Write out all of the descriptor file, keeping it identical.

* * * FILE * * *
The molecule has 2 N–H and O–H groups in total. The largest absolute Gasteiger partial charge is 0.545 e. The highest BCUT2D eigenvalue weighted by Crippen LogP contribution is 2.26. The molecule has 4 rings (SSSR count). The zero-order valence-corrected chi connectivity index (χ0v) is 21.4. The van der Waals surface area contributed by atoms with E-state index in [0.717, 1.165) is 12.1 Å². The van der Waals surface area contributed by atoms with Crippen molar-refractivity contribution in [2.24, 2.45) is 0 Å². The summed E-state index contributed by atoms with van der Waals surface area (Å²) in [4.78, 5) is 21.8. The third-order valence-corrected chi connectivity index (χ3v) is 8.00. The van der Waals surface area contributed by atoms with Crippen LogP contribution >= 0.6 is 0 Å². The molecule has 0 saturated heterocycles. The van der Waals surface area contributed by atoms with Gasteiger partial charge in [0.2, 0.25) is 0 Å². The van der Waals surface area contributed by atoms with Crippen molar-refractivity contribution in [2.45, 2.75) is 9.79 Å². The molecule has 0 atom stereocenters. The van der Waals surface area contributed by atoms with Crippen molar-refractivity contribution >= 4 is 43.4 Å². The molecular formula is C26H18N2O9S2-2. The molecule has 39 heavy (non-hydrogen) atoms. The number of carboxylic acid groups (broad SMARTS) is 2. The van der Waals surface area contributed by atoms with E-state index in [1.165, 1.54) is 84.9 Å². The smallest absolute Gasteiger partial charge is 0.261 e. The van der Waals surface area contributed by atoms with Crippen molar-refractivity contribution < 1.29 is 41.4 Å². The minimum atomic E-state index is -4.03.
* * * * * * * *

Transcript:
The molecule has 2 N–H and O–H groups in total. The largest absolute Gasteiger partial charge is 0.545 e. The highest BCUT2D eigenvalue weighted by Crippen LogP contribution is 2.26. The molecule has 4 rings (SSSR count). The zero-order valence-corrected chi connectivity index (χ0v) is 21.4. The van der Waals surface area contributed by atoms with E-state index in [0.717, 1.165) is 12.1 Å². The van der Waals surface area contributed by atoms with Crippen molar-refractivity contribution in [2.24, 2.45) is 0 Å². The summed E-state index contributed by atoms with van der Waals surface area (Å²) in [4.78, 5) is 21.8. The third-order valence-corrected chi connectivity index (χ3v) is 8.00. The van der Waals surface area contributed by atoms with Crippen LogP contribution >= 0.6 is 0 Å². The molecule has 0 saturated heterocycles. The van der Waals surface area contributed by atoms with Gasteiger partial charge in [0.2, 0.25) is 0 Å². The van der Waals surface area contributed by atoms with Crippen molar-refractivity contribution in [2.45, 2.75) is 9.79 Å². The molecule has 0 atom stereocenters. The van der Waals surface area contributed by atoms with Crippen molar-refractivity contribution >= 4 is 43.4 Å². The molecular formula is C26H18N2O9S2-2. The molecule has 39 heavy (non-hydrogen) atoms. The number of carboxylic acid groups (broad SMARTS) is 2. The van der Waals surface area contributed by atoms with E-state index in [1.165, 1.54) is 84.9 Å². The smallest absolute Gasteiger partial charge is 0.261 e. The van der Waals surface area contributed by atoms with Crippen molar-refractivity contribution < 1.29 is 41.4 Å². The minimum atomic E-state index is -4.03.